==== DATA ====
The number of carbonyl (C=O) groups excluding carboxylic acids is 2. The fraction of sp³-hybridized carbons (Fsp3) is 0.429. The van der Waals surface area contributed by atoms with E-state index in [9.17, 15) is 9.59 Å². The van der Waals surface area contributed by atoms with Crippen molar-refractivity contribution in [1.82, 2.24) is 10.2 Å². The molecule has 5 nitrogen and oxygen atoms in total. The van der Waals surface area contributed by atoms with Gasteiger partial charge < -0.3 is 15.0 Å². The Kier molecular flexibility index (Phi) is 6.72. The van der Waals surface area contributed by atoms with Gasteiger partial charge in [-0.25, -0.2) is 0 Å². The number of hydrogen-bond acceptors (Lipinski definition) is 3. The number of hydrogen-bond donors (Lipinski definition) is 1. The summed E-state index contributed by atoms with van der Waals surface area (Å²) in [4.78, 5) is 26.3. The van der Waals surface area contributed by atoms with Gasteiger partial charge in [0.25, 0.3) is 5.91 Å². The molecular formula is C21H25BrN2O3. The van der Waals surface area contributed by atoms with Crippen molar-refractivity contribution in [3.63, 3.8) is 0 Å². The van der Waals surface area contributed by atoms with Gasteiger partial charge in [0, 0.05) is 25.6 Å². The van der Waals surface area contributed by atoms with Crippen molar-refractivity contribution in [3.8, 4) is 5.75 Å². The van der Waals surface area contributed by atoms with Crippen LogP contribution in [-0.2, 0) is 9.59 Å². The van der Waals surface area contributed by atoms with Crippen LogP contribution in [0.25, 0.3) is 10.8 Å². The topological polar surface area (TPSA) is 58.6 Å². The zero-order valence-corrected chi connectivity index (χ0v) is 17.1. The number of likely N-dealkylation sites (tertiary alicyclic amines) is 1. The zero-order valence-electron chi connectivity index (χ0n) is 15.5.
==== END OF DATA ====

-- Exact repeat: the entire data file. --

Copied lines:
The number of carbonyl (C=O) groups excluding carboxylic acids is 2. The fraction of sp³-hybridized carbons (Fsp3) is 0.429. The van der Waals surface area contributed by atoms with E-state index in [9.17, 15) is 9.59 Å². The van der Waals surface area contributed by atoms with Crippen molar-refractivity contribution in [1.82, 2.24) is 10.2 Å². The molecule has 5 nitrogen and oxygen atoms in total. The van der Waals surface area contributed by atoms with Gasteiger partial charge < -0.3 is 15.0 Å². The Kier molecular flexibility index (Phi) is 6.72. The van der Waals surface area contributed by atoms with Gasteiger partial charge in [-0.25, -0.2) is 0 Å². The number of hydrogen-bond acceptors (Lipinski definition) is 3. The number of hydrogen-bond donors (Lipinski definition) is 1. The summed E-state index contributed by atoms with van der Waals surface area (Å²) in [4.78, 5) is 26.3. The van der Waals surface area contributed by atoms with Gasteiger partial charge in [0.25, 0.3) is 5.91 Å². The molecular formula is C21H25BrN2O3. The van der Waals surface area contributed by atoms with Crippen molar-refractivity contribution in [3.63, 3.8) is 0 Å². The van der Waals surface area contributed by atoms with Gasteiger partial charge in [0, 0.05) is 25.6 Å². The van der Waals surface area contributed by atoms with Crippen molar-refractivity contribution in [3.8, 4) is 5.75 Å². The van der Waals surface area contributed by atoms with Crippen LogP contribution in [-0.2, 0) is 9.59 Å². The van der Waals surface area contributed by atoms with Crippen LogP contribution in [0.25, 0.3) is 10.8 Å². The topological polar surface area (TPSA) is 58.6 Å². The zero-order valence-corrected chi connectivity index (χ0v) is 17.1. The number of likely N-dealkylation sites (tertiary alicyclic amines) is 1. The zero-order valence-electron chi connectivity index (χ0n) is 15.5.